TODD: Still, this race has put Michael Steele on a political map, and possibly paved the way for a future run for statewide office -- Wolf.

BLITZER: Brian Todd reporting. Thank you, Brian, for that.

And still ahead tonight, a killer California wildfire burning out of control tonight. We'll have the latest on one firefighter who's now fighting for his life. We'll be right back. (COMMERCIAL BREAK)

BLITZER: New developments tonight in that killer Southern California wildfire. Rewards now totals $300,000 in the search for the person or person who deliberately started this blaze. CNN's Thelma Gutierrez is joining us now live from Beaumont, California, very close to the fire lines.

How bad is it right now, Thelma?

THELMA GUTIERREZ, CNN CORRESPONDENT: Well, Wolf, I can tell you, in the last half hour that we've been out here, the winds have picked up considerably, and that is very, very bad news for the 1,800 or so firefighters who are trying to get the upper hand on this blaze.

In fact, one of the firefighters was saying that he carries around a little hand-held apparatus and he is able to clock the wind speeds. And so far, they've measured the gusts at up to 30 miles an hour.

Now, right behind me, you can see that there is smoke billowing in the distance. It has completely clouded the entire horizon out here. And down below, there are firefighters that are coming in after being out on the line all day, completely exhausted, putting up a makeshift camp and getting ready to turn in for the night.

Now, the latest numbers we have, Wolf, 700 residents have been evacuated from their homes, at least 10 structures burned, and 24,000 acres have been charred. Those numbers, though, likely to jump quite a bit during the next update that comes within the next couple of hours. Wolf, back to you.

BLITZER: All right, Thelma, be careful over there. I know the smoke is beginning to affect you. Thelma Gutierrez, on the front lines for us.

Still ahead, when it comes to the upcoming midterm elections, where would you put your money? Jack's standing by with "The Cafferty File."


BLITZER: Let's check back with Jack for "The Cafferty File." Thank you, Jack.

CAFFERTY: Thank you, Wolf.

A British bookmaker says the odds favor Republicans retaining control of at least one house of Congress in the upcoming midterms. So the question is, when it comes to these elections, where are you going to put your money?

Here's some of what you wrote to us, and we got a lot of mail.

Kelly in Staten Island, New York: "I'm letting my money ride on the Democrats all the way. It's a sure thing. Not even skipping Atlantic City that week."

Dave in Ontario: "Where would I put my money? In a safe place, because whoever wins, you can bet the miserable thieves will move heaven and earth to get their hands on what little I have left."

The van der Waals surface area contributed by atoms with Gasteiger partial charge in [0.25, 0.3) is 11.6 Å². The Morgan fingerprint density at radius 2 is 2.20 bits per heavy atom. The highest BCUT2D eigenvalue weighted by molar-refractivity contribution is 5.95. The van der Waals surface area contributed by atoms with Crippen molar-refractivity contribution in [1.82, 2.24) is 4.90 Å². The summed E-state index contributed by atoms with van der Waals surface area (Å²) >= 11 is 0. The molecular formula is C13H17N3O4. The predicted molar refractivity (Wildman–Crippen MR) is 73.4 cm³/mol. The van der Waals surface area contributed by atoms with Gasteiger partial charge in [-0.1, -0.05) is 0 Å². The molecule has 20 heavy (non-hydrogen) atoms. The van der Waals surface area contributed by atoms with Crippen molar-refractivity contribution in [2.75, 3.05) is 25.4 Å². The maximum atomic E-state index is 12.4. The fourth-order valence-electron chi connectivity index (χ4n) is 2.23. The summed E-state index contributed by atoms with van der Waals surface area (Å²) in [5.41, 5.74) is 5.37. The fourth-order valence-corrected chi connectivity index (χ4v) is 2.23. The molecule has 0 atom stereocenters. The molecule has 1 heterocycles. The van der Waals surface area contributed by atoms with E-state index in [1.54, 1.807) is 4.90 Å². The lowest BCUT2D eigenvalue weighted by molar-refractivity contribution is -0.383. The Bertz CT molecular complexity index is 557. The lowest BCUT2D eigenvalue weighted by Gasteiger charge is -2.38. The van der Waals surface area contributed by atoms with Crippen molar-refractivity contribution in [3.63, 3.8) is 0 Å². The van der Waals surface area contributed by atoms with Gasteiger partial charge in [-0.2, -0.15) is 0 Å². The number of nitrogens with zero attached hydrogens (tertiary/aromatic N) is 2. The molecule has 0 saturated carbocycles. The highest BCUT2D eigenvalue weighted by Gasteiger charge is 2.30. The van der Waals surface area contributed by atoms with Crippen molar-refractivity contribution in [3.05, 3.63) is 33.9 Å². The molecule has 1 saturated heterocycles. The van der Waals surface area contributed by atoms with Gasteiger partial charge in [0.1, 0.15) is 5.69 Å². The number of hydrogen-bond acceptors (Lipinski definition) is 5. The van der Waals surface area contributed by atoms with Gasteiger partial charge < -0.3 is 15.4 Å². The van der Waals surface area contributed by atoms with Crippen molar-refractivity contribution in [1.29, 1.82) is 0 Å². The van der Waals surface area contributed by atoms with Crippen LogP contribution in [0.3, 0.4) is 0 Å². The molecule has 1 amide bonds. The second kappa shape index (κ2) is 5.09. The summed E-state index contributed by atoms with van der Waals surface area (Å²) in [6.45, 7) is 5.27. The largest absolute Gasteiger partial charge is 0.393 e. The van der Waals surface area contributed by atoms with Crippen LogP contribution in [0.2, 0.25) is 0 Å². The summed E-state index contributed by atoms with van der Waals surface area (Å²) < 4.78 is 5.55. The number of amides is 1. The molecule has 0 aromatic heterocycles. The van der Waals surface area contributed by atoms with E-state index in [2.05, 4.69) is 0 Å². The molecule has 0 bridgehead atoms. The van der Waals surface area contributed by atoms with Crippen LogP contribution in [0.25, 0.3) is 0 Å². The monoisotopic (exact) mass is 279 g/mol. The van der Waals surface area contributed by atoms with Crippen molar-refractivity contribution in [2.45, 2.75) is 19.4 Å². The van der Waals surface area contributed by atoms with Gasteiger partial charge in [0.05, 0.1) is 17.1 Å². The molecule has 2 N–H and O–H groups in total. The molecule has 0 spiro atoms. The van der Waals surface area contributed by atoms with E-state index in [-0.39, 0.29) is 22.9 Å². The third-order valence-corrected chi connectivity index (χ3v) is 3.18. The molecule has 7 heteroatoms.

Gerald in Las Vegas: "I'll put my money on the Republicans and a third party, probably the Independent American or Constitution Party. The problems with immigration are driving this election even here in Nevada. The Democrats are a guarantee for amnesty, and that cannot be allowed if the U.S. is to survive."

Betty in Birmingham, Alabama. "Everyone should put their money on Diebold. They'll win hands down."

Scott in Georgetown, Texas: "I have money? Jack, why the hell aren't I notified about these things?"

Matthew in McKenna, Washington. Pardon me. "What money, Mr. Cafferty? My wife and I are just a couple of simple-minded country folks being squashed in the GOP war on the middle class meat grinder. Your question is so analytical and complicated for us dummies that the GOP counts on for votes. We wish you would just ask true or false questions."

If you didn't see your e-mail here, go to, where we'll post some more of these online. You can check it out, Wolf.

BLITZER: Any e-mail reaction to our interview with Lynne Cheney?

CAFFERTY: Yes. Some of it I'll tell you next week when I see you in person.

BLITZER: I'll be in New York all of next week. We're going to get ready for the election. Jack, thanks very much for that.

And this note to our viewers. Beginning Monday, our special election edition of "THE SITUATION ROOM" expands. We'll be on the air from 4:00 to 6:00 p.m. Eastern, also back on the air from 7:00 to 9:00 p.m. Eastern. Paula Zahn will be joining us all of next week.

Meantime, I'll be coming back on Sunday for "Late Edition," the last word in Sunday talk. Among my guests this Sunday, the Republican chairman of the Foreign Relations Committee, Richard Lugar; the ranking Democrat, Senator Joe Biden. Sunday, two hours of "Late Edition." It airs from 11:00 a.m. Eastern until 1 p.m. Eastern. See you Sunday for that.

Until then, thanks very much for joining us in "THE SITUATION ROOM." I'm Wolf Blitzer in Washington. Up next, CNN special series, "Broken Government."